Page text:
Rising Cost of Health Care
The Nick Xenophon Team is concerned about the affordability of private health care. Rising health insurance premiums and medical gap fees are slowly taking choice away from people who want control of their health care options.
Last year Nick and I initiated a Senate Inquiry to get to the bottom of sky-rocketing premiums, fees and out of pocket expenses that are slowly but surely pricing many Australians out of private health care. The resulting report on the 'value and affordability of private health insurance and out-of-pocket medical costs' was tabled on 19 December 2017 and can be found here.
This is the 16th consecutive year that health insurance premiums have gone up but consumers aren’t necessarily getting a better product.
Medical fees are another issue that need closer investigation. Specialists, for example, are able to charge as they please. Their fees are subject to a voluntary code but don’t need to correlate with skill or experience and the charges don’t actually act as a benchmark to guide consumers.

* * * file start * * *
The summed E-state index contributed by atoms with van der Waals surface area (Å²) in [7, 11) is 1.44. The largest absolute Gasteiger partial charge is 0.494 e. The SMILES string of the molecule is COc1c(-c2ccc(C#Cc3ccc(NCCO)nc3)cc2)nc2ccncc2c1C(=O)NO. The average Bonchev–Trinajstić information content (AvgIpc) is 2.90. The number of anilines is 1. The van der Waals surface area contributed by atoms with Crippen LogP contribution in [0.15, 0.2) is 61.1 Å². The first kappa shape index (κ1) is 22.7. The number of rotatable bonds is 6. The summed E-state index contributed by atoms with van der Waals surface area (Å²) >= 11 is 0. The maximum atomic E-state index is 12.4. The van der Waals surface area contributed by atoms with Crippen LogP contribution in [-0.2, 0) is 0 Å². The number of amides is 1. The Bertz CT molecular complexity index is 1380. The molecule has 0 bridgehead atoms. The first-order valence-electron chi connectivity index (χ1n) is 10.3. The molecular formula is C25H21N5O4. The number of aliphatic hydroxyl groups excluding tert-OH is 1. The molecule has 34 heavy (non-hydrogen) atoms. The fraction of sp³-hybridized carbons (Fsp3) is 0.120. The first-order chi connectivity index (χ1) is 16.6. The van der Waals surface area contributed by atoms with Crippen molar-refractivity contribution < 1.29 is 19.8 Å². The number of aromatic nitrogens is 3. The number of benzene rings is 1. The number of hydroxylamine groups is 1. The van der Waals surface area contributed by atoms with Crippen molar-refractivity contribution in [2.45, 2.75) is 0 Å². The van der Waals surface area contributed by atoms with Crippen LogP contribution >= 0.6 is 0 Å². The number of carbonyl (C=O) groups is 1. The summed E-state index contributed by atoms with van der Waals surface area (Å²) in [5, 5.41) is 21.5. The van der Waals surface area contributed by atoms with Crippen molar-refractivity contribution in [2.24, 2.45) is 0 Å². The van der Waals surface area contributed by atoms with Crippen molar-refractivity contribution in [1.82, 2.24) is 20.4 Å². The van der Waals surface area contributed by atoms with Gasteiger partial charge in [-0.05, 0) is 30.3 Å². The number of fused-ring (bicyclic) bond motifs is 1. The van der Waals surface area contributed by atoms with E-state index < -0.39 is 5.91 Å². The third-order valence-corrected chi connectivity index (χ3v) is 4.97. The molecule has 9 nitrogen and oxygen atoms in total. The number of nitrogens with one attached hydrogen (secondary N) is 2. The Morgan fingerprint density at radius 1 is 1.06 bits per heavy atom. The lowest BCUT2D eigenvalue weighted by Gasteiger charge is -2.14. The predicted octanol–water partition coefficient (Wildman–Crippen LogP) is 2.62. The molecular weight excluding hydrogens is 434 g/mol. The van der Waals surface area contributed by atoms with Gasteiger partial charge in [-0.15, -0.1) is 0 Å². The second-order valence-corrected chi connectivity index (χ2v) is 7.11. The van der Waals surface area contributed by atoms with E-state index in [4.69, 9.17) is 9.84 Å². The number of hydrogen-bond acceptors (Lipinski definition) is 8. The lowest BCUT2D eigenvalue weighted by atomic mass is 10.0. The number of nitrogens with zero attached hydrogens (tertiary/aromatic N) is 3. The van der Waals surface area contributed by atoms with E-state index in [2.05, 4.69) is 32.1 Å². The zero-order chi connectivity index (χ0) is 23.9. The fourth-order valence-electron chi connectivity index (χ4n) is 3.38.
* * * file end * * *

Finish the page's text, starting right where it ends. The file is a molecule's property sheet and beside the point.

I think that if consumers are being asked to pay higher prices for their private health insurance and to access their specialist of choice, they deserve to know that the fees have been fairly set and that they are getting what they pay for.
The private health insurance inquiry made 19 recommendations designed to help make private health insurance more transparent and return better value to policy holders. We are still awaiting the Government's response but, if adopted, these recommendations will require the Department of Health to publish the fees of individual medical practitioners in a searchable database, and require insurers to pay all their policy holders the same rebate for receiving the same treatment. These are a couple of the key measures that will give consumers more power, and value for money.
The private health insurance inquiry followed another NXT secured to probe the outrageously inflated costs of prostheses (implantable medical devices such as replacement joints and heart stents) in the private system - another reason premiums are going up. The report of this inquiry can be found here.
The Government was largely supportive of the recommendations of the Prostheses List inquiry (the Government response can be found here) and I have been pleased to see it implement reforms in response that will not only save taxpayers money but will help to bring down some of the inflated costs of private health insurance.